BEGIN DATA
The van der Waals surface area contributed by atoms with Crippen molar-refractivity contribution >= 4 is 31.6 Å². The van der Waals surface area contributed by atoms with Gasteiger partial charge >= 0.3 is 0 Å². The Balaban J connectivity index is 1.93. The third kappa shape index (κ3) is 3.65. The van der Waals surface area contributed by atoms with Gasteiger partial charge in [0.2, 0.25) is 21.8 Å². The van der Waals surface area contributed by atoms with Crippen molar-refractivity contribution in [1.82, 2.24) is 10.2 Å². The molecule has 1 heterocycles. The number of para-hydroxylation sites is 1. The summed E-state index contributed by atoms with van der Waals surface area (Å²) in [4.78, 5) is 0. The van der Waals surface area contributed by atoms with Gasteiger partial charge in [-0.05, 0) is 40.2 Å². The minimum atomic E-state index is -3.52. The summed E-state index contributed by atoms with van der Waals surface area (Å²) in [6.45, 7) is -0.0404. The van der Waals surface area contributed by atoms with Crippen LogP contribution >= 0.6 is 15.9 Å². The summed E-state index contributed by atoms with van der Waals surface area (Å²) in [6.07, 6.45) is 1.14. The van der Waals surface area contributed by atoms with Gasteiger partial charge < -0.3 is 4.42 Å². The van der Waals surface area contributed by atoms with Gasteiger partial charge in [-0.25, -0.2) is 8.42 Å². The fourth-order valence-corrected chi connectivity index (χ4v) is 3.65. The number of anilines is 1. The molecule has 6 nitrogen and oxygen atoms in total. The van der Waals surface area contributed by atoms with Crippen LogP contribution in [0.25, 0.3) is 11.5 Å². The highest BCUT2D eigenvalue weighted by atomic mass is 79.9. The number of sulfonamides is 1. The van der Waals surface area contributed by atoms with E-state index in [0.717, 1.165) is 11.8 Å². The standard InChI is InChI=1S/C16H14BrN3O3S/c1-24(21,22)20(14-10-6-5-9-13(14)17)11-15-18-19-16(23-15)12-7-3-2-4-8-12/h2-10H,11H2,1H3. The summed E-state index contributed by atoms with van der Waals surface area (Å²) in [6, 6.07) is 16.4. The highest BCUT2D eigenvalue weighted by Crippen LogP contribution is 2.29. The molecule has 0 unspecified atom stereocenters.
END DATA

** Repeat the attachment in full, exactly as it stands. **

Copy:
The van der Waals surface area contributed by atoms with Crippen molar-refractivity contribution >= 4 is 31.6 Å². The van der Waals surface area contributed by atoms with Gasteiger partial charge >= 0.3 is 0 Å². The Balaban J connectivity index is 1.93. The third kappa shape index (κ3) is 3.65. The van der Waals surface area contributed by atoms with Gasteiger partial charge in [0.2, 0.25) is 21.8 Å². The van der Waals surface area contributed by atoms with Crippen molar-refractivity contribution in [1.82, 2.24) is 10.2 Å². The molecule has 1 heterocycles. The number of para-hydroxylation sites is 1. The summed E-state index contributed by atoms with van der Waals surface area (Å²) in [4.78, 5) is 0. The van der Waals surface area contributed by atoms with Gasteiger partial charge in [-0.05, 0) is 40.2 Å². The minimum atomic E-state index is -3.52. The summed E-state index contributed by atoms with van der Waals surface area (Å²) in [6.45, 7) is -0.0404. The van der Waals surface area contributed by atoms with Crippen LogP contribution >= 0.6 is 15.9 Å². The summed E-state index contributed by atoms with van der Waals surface area (Å²) in [6.07, 6.45) is 1.14. The van der Waals surface area contributed by atoms with Gasteiger partial charge < -0.3 is 4.42 Å². The van der Waals surface area contributed by atoms with Gasteiger partial charge in [-0.25, -0.2) is 8.42 Å². The fourth-order valence-corrected chi connectivity index (χ4v) is 3.65. The number of anilines is 1. The molecule has 6 nitrogen and oxygen atoms in total. The van der Waals surface area contributed by atoms with Crippen LogP contribution in [0.25, 0.3) is 11.5 Å². The highest BCUT2D eigenvalue weighted by atomic mass is 79.9. The number of sulfonamides is 1. The van der Waals surface area contributed by atoms with E-state index in [0.717, 1.165) is 11.8 Å². The standard InChI is InChI=1S/C16H14BrN3O3S/c1-24(21,22)20(14-10-6-5-9-13(14)17)11-15-18-19-16(23-15)12-7-3-2-4-8-12/h2-10H,11H2,1H3. The summed E-state index contributed by atoms with van der Waals surface area (Å²) in [6, 6.07) is 16.4. The highest BCUT2D eigenvalue weighted by Crippen LogP contribution is 2.29. The molecule has 0 unspecified atom stereocenters.